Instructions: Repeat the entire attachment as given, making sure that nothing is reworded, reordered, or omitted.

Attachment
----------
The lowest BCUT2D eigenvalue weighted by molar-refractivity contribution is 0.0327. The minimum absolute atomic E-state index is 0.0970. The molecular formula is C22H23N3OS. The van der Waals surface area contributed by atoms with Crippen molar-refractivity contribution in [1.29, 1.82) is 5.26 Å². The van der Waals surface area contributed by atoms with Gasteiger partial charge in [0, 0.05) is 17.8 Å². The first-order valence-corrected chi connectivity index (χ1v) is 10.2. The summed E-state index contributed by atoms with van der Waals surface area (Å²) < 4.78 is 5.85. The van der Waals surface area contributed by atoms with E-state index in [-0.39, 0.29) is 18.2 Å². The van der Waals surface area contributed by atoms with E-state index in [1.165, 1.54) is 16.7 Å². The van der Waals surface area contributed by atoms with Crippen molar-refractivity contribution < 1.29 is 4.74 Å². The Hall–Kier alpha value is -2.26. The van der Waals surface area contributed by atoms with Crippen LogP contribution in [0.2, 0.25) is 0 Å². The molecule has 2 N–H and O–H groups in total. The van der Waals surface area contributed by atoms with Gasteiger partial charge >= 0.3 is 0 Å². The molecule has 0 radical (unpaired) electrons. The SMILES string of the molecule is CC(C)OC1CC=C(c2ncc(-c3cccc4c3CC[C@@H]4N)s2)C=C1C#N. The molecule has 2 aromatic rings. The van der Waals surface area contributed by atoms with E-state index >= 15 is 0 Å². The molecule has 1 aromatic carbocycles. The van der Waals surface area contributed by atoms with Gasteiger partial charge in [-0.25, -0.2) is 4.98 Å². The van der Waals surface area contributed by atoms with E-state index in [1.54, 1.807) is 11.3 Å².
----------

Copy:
The lowest BCUT2D eigenvalue weighted by molar-refractivity contribution is 0.0327. The minimum absolute atomic E-state index is 0.0970. The molecular formula is C22H23N3OS. The van der Waals surface area contributed by atoms with Crippen molar-refractivity contribution in [1.29, 1.82) is 5.26 Å². The van der Waals surface area contributed by atoms with Gasteiger partial charge in [0, 0.05) is 17.8 Å². The first-order valence-corrected chi connectivity index (χ1v) is 10.2. The summed E-state index contributed by atoms with van der Waals surface area (Å²) < 4.78 is 5.85. The van der Waals surface area contributed by atoms with E-state index in [-0.39, 0.29) is 18.2 Å². The van der Waals surface area contributed by atoms with E-state index in [1.165, 1.54) is 16.7 Å². The van der Waals surface area contributed by atoms with Crippen molar-refractivity contribution < 1.29 is 4.74 Å². The Hall–Kier alpha value is -2.26. The van der Waals surface area contributed by atoms with Crippen LogP contribution in [0.2, 0.25) is 0 Å². The molecule has 2 N–H and O–H groups in total. The van der Waals surface area contributed by atoms with Gasteiger partial charge >= 0.3 is 0 Å². The molecule has 0 radical (unpaired) electrons. The SMILES string of the molecule is CC(C)OC1CC=C(c2ncc(-c3cccc4c3CC[C@@H]4N)s2)C=C1C#N. The molecule has 2 aromatic rings. The van der Waals surface area contributed by atoms with E-state index >= 15 is 0 Å². The molecule has 1 aromatic carbocycles. The van der Waals surface area contributed by atoms with Gasteiger partial charge in [-0.25, -0.2) is 4.98 Å². The van der Waals surface area contributed by atoms with E-state index in [1.54, 1.807) is 11.3 Å².